Tianjin 74.14 72.69 69.49 72.05 10 
Changsha 72.81 73.01 66.50 71.71 11 
Nanchang 74.61 70.84 71.35 70.94 12 
Yinchuan 78.38 77.27 39.74 69.76 13 
Jinan 76.94 66.31 76.51 68.35 14 
Changchun 69.90 66.43 73.92 67.93 15 
Hefei 69.89 66.96 70.77 67.72 16 
Lasa 71.61 70.40 56.48 67.62 17 
Zhengzhou 73.27 68.20 64.38 67.43 18 
Xining 73.71 70.04 55.32 67.10 19 
Nanning 68.22 67.22 65.26 66.83 20 
Beijing 75.46 74.75 35.01 66.80 21 
Chongqing 71.70 68.47 46.61 64.10 22 
Wuhan 69.24 64.87 57.67 63.43 23 
Kunming 72.54 65.51 53.99 63.21 24 
Guangzhou 70.92 73.24 20.68 62.72 25 
Xian 67.23 59.09 65.63 60.40 26 
Haikou 73.35 67.90 26.88 59.69 27 
Wulumuqi 69.62 63.80 42.82 59.60 28 
Shanghai 68.87 67.11 25.09 58.71 29 
Hangzhou 72.04 70.42 8.91 58.12 30 
Nanjing 68.93 65.59 –14.53 49.57 31 

Research conclusions

Through surveying and evaluating the water literacy of residents in 31 provincial capitals in China, the following research conclusions are obtained.

The results of the questionnaire on urban residents’ water literacy are closer to the actual water literacy level of urban residents based on the structure of the sampled population and the adjustment of the water-saving efficiency value of the surveyed cities. According to the analysis of Eviews 8.0, the impact of education level on water literacy of residents is higher than that of other individuals. Therefore, the structure of the sampled population is adjusted by the residents’ education level. Data found between the water literacy evaluation value based on the questionnaire and the water literacy evaluation value adjusted based on the education level are not obvious, indicating that the sample of this questionnaire has good representativeness and can be used as the data basis for subsequent analysis and research. Because the water consumption effect value of residents’ actual living water consumption can more objectively reflect residents’ water behavior, this paper introduces the water-saving efficiency value for the first time to adjust the water literacy evaluation of urban residents. The results show that the corrected water literacy evaluation value and the questionnaire evaluation value differ significantly.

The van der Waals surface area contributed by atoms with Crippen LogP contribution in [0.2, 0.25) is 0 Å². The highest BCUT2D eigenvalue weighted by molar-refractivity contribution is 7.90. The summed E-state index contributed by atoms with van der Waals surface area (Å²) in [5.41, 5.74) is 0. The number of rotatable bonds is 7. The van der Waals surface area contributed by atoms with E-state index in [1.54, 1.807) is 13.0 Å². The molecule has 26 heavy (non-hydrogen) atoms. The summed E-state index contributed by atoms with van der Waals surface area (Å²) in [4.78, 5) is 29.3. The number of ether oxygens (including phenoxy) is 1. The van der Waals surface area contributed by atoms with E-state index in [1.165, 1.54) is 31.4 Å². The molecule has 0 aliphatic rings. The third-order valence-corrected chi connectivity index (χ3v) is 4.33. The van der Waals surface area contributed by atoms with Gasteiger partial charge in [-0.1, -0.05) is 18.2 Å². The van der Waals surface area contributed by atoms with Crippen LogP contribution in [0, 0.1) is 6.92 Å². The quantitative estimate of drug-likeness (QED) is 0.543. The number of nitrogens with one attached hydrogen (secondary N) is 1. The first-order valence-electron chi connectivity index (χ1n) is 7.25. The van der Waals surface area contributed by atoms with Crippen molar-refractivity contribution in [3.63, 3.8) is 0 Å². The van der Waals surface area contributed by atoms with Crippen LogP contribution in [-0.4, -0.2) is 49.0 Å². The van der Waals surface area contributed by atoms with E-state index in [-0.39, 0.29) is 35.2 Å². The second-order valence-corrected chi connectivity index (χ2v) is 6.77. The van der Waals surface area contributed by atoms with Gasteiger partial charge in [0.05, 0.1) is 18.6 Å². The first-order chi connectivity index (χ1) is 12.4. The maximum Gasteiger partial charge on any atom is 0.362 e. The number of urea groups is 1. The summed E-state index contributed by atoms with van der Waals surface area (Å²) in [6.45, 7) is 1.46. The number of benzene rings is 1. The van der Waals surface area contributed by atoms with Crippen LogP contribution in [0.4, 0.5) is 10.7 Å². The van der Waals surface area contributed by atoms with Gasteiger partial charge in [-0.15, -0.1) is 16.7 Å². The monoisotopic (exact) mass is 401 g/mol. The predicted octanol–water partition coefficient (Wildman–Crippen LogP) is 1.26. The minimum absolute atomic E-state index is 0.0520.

In addition to Hong Kong, Macao and Taiwan, in the 31 provincial capital cities of the mainland, the water literacy evaluation scores based on the questionnaire survey are relatively high, all in the range of 67.23–83.11, indicating that the water literacy level of the provincial capitals is still relatively high. However, from the perspective of water literacy evaluation factors, the water knowledge and water attitude evaluation scores are generally higher, while the water behavior evaluation scores are relatively low; in particular, the results based on the regulation of the water-saving efficiency value further support this finding. A considerable proportion of urban residents’ actual living water consumption exceeds or far exceeds the domestic water consumption quota, which greatly reduces the comprehensive evaluation value of water literacy. The reasons for this result are not only the restriction of the general behavioral rules of the ‘attitude-behavior gap’ but also the understanding of the importance of water resources and water ecology by urban residents. There are also long-term lifestyles, especially water-use habits, due to different levels of water richness in different regions, which are also affected by national water price policies and water management systems and mechanisms. At the same time, this result may also be related to cities’ economic development levels, the living standards of the residents and the residents’ pursuit of quality of life. However, due to the limited length of the paper, we will continue to explore the relationship between its internal logic and mutual influence in subsequent research.